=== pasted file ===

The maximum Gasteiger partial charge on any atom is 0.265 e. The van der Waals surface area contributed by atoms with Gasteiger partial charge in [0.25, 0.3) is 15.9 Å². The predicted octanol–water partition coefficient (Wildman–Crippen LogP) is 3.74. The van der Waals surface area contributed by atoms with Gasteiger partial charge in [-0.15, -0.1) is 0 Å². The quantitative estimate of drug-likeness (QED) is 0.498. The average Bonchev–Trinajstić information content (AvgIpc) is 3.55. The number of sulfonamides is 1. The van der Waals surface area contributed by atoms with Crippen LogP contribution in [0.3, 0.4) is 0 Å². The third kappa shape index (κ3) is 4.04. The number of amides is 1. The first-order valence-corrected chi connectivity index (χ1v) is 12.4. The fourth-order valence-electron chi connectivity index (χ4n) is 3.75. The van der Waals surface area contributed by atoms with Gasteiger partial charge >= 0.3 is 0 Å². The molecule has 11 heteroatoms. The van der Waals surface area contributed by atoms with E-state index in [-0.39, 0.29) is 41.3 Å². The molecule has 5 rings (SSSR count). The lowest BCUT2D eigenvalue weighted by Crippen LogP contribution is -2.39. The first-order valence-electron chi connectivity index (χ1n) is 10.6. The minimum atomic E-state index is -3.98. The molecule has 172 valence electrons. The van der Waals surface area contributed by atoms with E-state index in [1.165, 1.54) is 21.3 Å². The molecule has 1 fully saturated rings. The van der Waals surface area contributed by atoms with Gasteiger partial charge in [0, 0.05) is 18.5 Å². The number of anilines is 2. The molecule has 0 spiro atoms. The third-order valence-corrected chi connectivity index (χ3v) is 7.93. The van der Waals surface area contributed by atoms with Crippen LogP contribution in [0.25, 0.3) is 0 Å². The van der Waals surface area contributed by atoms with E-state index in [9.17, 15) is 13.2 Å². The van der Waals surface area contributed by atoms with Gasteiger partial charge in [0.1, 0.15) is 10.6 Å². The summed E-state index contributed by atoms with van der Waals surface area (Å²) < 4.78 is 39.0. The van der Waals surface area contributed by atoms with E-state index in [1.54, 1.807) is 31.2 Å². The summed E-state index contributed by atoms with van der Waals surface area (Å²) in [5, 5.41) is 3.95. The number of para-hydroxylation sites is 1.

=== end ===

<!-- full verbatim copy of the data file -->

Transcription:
The maximum Gasteiger partial charge on any atom is 0.265 e. The van der Waals surface area contributed by atoms with Gasteiger partial charge in [0.25, 0.3) is 15.9 Å². The predicted octanol–water partition coefficient (Wildman–Crippen LogP) is 3.74. The van der Waals surface area contributed by atoms with Gasteiger partial charge in [-0.15, -0.1) is 0 Å². The quantitative estimate of drug-likeness (QED) is 0.498. The average Bonchev–Trinajstić information content (AvgIpc) is 3.55. The number of sulfonamides is 1. The van der Waals surface area contributed by atoms with Crippen LogP contribution in [0.3, 0.4) is 0 Å². The third kappa shape index (κ3) is 4.04. The number of amides is 1. The first-order valence-corrected chi connectivity index (χ1v) is 12.4. The fourth-order valence-electron chi connectivity index (χ4n) is 3.75. The van der Waals surface area contributed by atoms with Gasteiger partial charge >= 0.3 is 0 Å². The molecule has 11 heteroatoms. The van der Waals surface area contributed by atoms with E-state index in [-0.39, 0.29) is 41.3 Å². The molecule has 5 rings (SSSR count). The lowest BCUT2D eigenvalue weighted by Crippen LogP contribution is -2.39. The first-order valence-electron chi connectivity index (χ1n) is 10.6. The minimum atomic E-state index is -3.98. The molecule has 172 valence electrons. The van der Waals surface area contributed by atoms with E-state index in [1.165, 1.54) is 21.3 Å². The molecule has 1 fully saturated rings. The van der Waals surface area contributed by atoms with Gasteiger partial charge in [0, 0.05) is 18.5 Å². The number of anilines is 2. The molecule has 0 spiro atoms. The third-order valence-corrected chi connectivity index (χ3v) is 7.93. The van der Waals surface area contributed by atoms with Crippen LogP contribution in [0.25, 0.3) is 0 Å². The van der Waals surface area contributed by atoms with E-state index in [9.17, 15) is 13.2 Å². The van der Waals surface area contributed by atoms with Gasteiger partial charge in [0.1, 0.15) is 10.6 Å². The summed E-state index contributed by atoms with van der Waals surface area (Å²) < 4.78 is 39.0. The van der Waals surface area contributed by atoms with E-state index in [1.54, 1.807) is 31.2 Å². The summed E-state index contributed by atoms with van der Waals surface area (Å²) in [5, 5.41) is 3.95. The number of para-hydroxylation sites is 1.